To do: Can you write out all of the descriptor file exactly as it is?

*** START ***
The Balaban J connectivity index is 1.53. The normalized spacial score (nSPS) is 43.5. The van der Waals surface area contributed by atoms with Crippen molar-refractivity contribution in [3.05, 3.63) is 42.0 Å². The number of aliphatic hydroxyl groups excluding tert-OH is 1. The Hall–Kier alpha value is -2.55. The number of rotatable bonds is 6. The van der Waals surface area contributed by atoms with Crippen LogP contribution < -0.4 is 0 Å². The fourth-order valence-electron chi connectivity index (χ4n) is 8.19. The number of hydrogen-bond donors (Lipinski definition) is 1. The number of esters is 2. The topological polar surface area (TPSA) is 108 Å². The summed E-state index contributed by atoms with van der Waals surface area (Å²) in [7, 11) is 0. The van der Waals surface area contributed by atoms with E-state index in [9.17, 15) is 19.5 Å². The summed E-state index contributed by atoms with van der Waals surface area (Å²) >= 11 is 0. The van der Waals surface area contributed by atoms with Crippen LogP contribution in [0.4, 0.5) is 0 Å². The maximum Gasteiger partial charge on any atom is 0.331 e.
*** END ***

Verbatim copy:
The Balaban J connectivity index is 1.53. The normalized spacial score (nSPS) is 43.5. The van der Waals surface area contributed by atoms with Crippen molar-refractivity contribution in [3.05, 3.63) is 42.0 Å². The number of aliphatic hydroxyl groups excluding tert-OH is 1. The Hall–Kier alpha value is -2.55. The number of rotatable bonds is 6. The van der Waals surface area contributed by atoms with Crippen LogP contribution < -0.4 is 0 Å². The fourth-order valence-electron chi connectivity index (χ4n) is 8.19. The number of hydrogen-bond donors (Lipinski definition) is 1. The number of esters is 2. The topological polar surface area (TPSA) is 108 Å². The summed E-state index contributed by atoms with van der Waals surface area (Å²) in [7, 11) is 0. The van der Waals surface area contributed by atoms with E-state index in [9.17, 15) is 19.5 Å². The summed E-state index contributed by atoms with van der Waals surface area (Å²) >= 11 is 0. The van der Waals surface area contributed by atoms with Crippen LogP contribution in [0.4, 0.5) is 0 Å². The maximum Gasteiger partial charge on any atom is 0.331 e.